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Hollywood legend Doris Day has died at the age of 97.
Her death was announced by her charity, the Doris Day Animal Foundation, on Monday.
The foundation said in an emailed statement that she was surrounded by close friends and ‘had been in excellent physical health for her age, until recently contracting a serious case of pneumonia.’
She died at home in Carmel Valley, California.
The charity also revealed that ‘her wishes were that she have no funeral or memorial service and no grave marker.
Instead, they want fans to visit the charity she founded to save animals.
Day shot to fame in the 1940s and 50s as one of a handful of iconic screen sirens in films including Pillow Talk, Love Me or Leave Me and The Man Who Knew Too Much.
Between 1948 and 1969, she appeared in an astonishing 39 films.
She was married four times but only had one child, Terry Melcher, who died in 2004 after battling melanoma. She is survived by her grandson, Ryan Melcher.
As well as starring in some of the most iconic Hollywood films of all time, Day was a Grammy-winning singer and started her career aged 15 in Les Brown’s band.
Her songs Sentimental Journey, Secret Love and Que Sera Sera have all been inducted into the Grammy Hall of Fame.
Day, unlike her contemporary rival Marilyn Monroe, embodied a wholesome, goodie two-shoes presence that America fell in love with.
But her real life was marred with romantic strife and money problems, both of which she wrote about in her biography, Doris Day: Her Own Story.
‘I have the unfortunate reputation of being Miss Goody Two-Shoes, America’s Virgin, and all that, so I’m afraid it’s going to shock some people for me to say this, but I staunchly believe no two people should get married until they have lived together,’ she said.
Elsewhere, she wrote: ‘My public image is unshakably that of America’s wholesome virgin, the girl next door, carefree and brimming with happiness, an image, I can assure you, more make-believe than any film part I ever played.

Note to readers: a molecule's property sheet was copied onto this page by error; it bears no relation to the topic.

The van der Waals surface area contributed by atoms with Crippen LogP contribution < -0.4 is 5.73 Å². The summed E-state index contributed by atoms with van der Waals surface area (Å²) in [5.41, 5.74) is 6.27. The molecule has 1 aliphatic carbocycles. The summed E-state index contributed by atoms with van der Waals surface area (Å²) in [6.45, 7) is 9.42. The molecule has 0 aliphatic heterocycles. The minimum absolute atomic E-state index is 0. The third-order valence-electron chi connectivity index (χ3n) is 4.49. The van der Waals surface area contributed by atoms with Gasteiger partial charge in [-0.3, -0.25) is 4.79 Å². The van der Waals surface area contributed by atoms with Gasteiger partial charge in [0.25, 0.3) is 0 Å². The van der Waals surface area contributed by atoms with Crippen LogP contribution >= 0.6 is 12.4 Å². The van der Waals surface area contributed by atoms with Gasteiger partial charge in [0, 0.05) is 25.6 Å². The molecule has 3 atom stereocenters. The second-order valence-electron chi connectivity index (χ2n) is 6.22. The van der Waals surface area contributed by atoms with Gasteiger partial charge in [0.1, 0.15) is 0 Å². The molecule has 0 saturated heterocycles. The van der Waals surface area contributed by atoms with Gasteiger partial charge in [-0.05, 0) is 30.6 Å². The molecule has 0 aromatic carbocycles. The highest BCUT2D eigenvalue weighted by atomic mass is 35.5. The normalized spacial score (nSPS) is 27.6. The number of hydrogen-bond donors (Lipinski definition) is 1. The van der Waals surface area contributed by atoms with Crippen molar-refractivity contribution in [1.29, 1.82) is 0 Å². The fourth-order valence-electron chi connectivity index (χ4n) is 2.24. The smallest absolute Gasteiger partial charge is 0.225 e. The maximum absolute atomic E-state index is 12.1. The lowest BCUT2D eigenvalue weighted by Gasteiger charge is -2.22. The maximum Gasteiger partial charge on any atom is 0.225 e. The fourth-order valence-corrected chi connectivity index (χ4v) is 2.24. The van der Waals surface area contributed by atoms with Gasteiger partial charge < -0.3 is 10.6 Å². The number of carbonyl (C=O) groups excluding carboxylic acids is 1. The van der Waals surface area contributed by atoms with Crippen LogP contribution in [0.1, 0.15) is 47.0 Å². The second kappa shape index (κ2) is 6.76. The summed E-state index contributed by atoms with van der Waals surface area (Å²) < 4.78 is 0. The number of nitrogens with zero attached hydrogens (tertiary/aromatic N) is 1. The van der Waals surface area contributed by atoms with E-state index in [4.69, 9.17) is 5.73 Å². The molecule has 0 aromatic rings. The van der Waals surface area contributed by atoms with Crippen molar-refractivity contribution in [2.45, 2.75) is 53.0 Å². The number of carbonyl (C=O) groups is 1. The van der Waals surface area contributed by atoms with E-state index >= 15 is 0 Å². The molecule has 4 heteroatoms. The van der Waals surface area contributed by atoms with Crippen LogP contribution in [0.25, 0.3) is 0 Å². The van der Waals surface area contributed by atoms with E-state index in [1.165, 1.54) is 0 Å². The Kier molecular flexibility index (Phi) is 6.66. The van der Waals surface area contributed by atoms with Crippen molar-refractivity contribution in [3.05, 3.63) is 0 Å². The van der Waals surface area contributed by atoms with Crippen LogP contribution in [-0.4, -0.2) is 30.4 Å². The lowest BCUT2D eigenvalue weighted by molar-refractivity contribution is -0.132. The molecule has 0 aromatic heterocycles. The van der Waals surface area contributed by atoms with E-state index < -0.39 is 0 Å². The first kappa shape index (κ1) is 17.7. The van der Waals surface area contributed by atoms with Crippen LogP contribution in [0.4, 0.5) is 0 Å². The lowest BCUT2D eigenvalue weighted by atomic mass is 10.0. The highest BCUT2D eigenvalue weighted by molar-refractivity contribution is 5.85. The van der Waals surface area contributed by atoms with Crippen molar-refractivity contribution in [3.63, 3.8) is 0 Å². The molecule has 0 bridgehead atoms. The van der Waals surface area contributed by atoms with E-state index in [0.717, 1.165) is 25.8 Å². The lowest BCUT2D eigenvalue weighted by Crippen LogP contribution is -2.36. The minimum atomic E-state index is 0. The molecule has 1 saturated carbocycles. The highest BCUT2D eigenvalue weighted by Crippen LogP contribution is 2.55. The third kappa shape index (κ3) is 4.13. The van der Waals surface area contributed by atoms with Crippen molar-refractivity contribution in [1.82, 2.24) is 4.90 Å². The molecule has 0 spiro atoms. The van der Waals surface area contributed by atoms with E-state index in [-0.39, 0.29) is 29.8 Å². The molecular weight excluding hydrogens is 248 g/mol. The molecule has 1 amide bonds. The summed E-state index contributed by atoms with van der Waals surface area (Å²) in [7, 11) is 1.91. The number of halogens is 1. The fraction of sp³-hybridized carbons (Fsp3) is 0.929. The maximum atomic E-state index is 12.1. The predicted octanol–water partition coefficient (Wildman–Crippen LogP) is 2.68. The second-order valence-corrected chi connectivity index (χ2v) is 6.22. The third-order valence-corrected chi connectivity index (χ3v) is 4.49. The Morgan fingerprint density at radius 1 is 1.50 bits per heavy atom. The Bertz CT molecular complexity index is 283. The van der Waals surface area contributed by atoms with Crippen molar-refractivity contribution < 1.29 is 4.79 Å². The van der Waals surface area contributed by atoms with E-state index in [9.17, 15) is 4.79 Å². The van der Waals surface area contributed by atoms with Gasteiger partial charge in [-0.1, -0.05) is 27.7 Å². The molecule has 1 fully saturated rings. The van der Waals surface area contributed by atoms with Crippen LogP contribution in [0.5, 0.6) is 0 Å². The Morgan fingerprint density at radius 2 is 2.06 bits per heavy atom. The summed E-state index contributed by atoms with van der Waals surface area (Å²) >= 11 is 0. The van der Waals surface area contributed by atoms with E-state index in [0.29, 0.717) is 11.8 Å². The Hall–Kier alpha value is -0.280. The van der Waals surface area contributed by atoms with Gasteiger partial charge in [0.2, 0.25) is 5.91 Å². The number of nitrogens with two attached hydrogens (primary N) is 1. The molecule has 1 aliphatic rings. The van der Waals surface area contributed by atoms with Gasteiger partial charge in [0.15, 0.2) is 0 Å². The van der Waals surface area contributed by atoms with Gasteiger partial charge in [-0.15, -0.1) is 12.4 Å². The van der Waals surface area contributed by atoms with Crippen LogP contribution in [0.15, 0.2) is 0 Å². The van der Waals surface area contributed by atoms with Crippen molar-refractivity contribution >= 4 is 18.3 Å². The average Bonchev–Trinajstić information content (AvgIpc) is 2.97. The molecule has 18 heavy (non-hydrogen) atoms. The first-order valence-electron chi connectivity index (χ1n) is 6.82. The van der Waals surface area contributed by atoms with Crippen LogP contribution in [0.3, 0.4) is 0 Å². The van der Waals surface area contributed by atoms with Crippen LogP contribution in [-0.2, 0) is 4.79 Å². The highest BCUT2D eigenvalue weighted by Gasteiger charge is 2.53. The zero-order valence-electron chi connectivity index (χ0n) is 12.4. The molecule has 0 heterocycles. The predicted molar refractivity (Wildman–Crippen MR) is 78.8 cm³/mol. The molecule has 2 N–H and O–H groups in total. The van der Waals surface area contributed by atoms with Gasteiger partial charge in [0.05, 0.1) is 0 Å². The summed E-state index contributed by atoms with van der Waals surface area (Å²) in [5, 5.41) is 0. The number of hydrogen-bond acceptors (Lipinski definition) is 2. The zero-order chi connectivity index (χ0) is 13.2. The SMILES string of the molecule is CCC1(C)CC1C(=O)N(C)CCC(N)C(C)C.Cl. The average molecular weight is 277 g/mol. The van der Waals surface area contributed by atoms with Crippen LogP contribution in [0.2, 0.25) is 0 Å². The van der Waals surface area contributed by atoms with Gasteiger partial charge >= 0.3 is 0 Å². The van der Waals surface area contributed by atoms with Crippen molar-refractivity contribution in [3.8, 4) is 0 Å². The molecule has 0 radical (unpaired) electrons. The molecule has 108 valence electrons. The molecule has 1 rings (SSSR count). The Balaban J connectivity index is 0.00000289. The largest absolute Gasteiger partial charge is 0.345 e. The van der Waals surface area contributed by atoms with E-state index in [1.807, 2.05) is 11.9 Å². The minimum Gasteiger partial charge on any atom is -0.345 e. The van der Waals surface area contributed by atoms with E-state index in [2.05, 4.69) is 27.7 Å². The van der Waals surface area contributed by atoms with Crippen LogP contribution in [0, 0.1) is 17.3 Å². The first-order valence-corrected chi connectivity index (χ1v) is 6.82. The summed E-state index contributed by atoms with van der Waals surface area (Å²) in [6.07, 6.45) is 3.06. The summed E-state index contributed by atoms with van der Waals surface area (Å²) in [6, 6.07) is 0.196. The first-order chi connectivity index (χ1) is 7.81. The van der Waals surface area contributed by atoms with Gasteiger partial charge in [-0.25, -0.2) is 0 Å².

‘But I am Miss Chastity Belt and that’s all there is to it.’
Born Doris Marianne von Kappelhoff, she grew up in Evanston, Ohio.
Her parents were a music teacher and a housewife and she dreamed of a dance career, but at age 12, suffered a crippling accident: a car she was in was hit by a train and her leg was badly broken.
Listening to the radio while recuperating, she began singing along with Ella Fitzgerald, ‘trying to catch the subtle ways she shaded her voice, the casual yet clean way she sang the words.’
Day began singing in a Cincinnati radio station, then a local nightclub, then in New York.
A bandleader changed her name to Day, after the song Day after Day, to fit it on a marquee.
Her Hollywood career began after she sang at a Hollywood party in 1947. After early stardom as a band singer and a stint at Warner Bros., Day won the best notices of her career with Love Me or Leave Me, the story of songstress Ruth Etting and her gangster husband-manager. She initially balked at it, but the 1955 film became a box-office and critical success.
But she found her greatest success in slick, stylish sex comedies, beginning with her Oscar-nominated role in Pillow Talk.
She and Rock Hudson were two New Yorkers who shared a telephone party line and initially hated each other.
Romance on the High Seas, another of her notable films, had been designed for Judy Garland, then Betty Hutton.
Both bowed out, and Day, recommended by songwriters Sammy Cahn and Jule Styne, won the role.
Warner Bros. cashed in on its new star with a series of musicals, including My Dream Is Yours, Tea for Two and Lullaby of Broadway.
Her last film was With Six You Get Eggroll, a 1968 comedy about a widow and a widower and the problems they have when blending their families.
She spent the final years of her life committed to animal rights’ work.
Among her most famous quotes is ‘I’ve never met an animal I didn’t like, and I can’t say the same thing about people.’
In 1978, she founded The Doris Day Foundation.
On the charity’s website, she is affectionately described as ‘The Dog Catcher of The Beverly Hills.’
‘We all had at least one of ‘those Doris Day animals.’ If you would see Doris on the street or at the studio, chances are you would end up with some homeless cat or dog Doris was sponsoring.
‘She carried around photos of the animals who needed homes, and then she’d actually come over to inspect your house to make sure you were up to it,’ one star once said.